Hernandez’s account at the scene of the collision is consistent with the physical evidence. Officer Roloff took the measurements of physical evidence at the scene pursuant to the training he received in accident investigation. He found no physical evidence inconsistent with Hernandez’s account of his speed, turning, or braking. The California Highway Patrol found Bravo entirely at fault.

The Ruling. A hearing on the motion was not transcribed. Although Bravo filed her expert disclosure before her opposition to the summary judgment, including a commercial trucking and safety expert, an expert reconstructionist, and a human factors expert, she did not include any expert declarations. The trial court granted defendants’ motion for summary judgment finding Hernandez was not negligent as a matter of law, Morning Star Trucking (Morning Star) could not be liable under any theory asserted, and Ryder Truck Rental, Inc. (Ryder) had statutory immunity. Bravo appeals. Our review is de novo. (Saelzler v. Advanced Group 400 (2001) 25 Cal.4th 763, 767-768; Minish v. Hanuman Fellowship (2013) 214 Cal.App.4th 437, 444.)


Bravo did not argue in the trial court that defendants failed to sustain their initial burden on summary judgment.2 The burden therefore shifted to Bravo to present evidence to make her own prima facie showing of a triable issue of fact. (Aguilar v. Atlantic Richfield Co. (2001) 25 Cal.4th 826, 845.) Simply put, the dispositive question is whether Hernandez’s “one second” estimate during one part of his deposition was inconsistent with other parts of the deposition and his declaration and created a triable issue of material fact. Actually, Bravo’s reliance on the “one second” estimate is much ado about nothing.

*3 It is true that summary judgment is a drastic measure, precluding as it does, a trial on the merits. (Bahl v. Bank of America (2001) 89 Cal.App.4th 389, 395.)

Nevertheless, the Legislature has provided parties with a tool to weed out meritless lawsuits before incurring the expense of a full trial and the courts with a vehicle to remove those vacuous cases undeserving of public resources. Bravo’s burden is indeed a light one—she need only demonstrate, with admissible evidence, that genuine factual disputes remain. (Dammann v. Golden Gate Bridge, Highway & Transportation Dist. (2012) 212 Cal.App.4th 335, 340.) We turn, as we must, to the record.

As reported above, Hernandez presented overwhelming evidence that he was not negligent. His statements at the time of the collision to the investigating officers are consistent with his declaration submitted in support of the motion for summary judgment and his deposition testimony. In sum, he was traveling below the speed limit at a speed safe under the circumstances; he observed Bravo’s car approaching before the collision and attempted to warn her by flashing his lights; he took his foot off the accelerator and prepared to brake; and observing her run the stop sign, he abruptly turned the truck to the left in a futile attempt to avoid a collision. Unfortunately, in his conscientious attempt to avoid a collision, his cab flipped over and he sustained serious injuries. There is no dispute Bravo drove through the stop signal without stopping. Bravo presented no expert testimony or any other evidence to rebut these facts.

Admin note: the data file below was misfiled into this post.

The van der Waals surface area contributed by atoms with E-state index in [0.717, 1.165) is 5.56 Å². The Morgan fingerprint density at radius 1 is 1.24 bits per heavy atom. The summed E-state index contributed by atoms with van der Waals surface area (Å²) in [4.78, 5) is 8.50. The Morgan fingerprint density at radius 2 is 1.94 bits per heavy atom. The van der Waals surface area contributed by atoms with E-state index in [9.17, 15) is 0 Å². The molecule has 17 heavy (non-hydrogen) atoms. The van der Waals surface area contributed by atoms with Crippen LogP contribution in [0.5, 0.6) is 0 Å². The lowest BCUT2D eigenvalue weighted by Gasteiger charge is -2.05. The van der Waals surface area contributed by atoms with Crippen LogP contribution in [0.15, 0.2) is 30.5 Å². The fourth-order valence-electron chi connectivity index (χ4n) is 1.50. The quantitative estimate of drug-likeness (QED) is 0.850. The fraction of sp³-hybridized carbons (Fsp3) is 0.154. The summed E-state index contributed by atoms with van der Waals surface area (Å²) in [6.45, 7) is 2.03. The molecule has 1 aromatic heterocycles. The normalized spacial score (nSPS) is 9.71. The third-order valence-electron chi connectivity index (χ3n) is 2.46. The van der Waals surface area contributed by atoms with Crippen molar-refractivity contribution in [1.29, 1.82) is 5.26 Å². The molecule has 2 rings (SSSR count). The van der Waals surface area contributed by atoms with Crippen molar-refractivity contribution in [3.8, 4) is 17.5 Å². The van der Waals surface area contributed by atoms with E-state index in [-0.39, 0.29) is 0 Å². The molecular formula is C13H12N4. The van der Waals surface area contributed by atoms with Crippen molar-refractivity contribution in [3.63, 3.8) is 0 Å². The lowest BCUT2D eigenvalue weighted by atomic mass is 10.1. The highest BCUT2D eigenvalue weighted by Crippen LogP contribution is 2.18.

Instead, Bravo attempts to use Hernandez’s “one second” testimony to create a triable issue of fact. She argues that if, as Hernandez testified in his deposition, he had not seen Bravo until one second before the crash, a jury could reasonably infer that he was being inattentive, was sleepy, using his cell phone, or was otherwise distracted. We disagree his testimony was inconsistent with his declaration and we disagree that his “one second” remark merits a trial.

We begin with Bravo’s premise that Hernandez’s deposition testimony was inconsistent with his declaration. In his declaration, he plainly stated the events occurred “very quickly and suddenly,” a description totally consistent with his “one second” testimony. To the extent that what he described suggests it would have taken longer than one second, he clarified his estimate this way: “Well, it’s just that I don’t know what it would have been. It’s just that those things are in seconds, minutes.” It is not surprising that in the midst of such a traumatic and quick event, it would be difficult to describe with precise accuracy the exact amount of time that had passed from perception of Bravo’s car until the collision.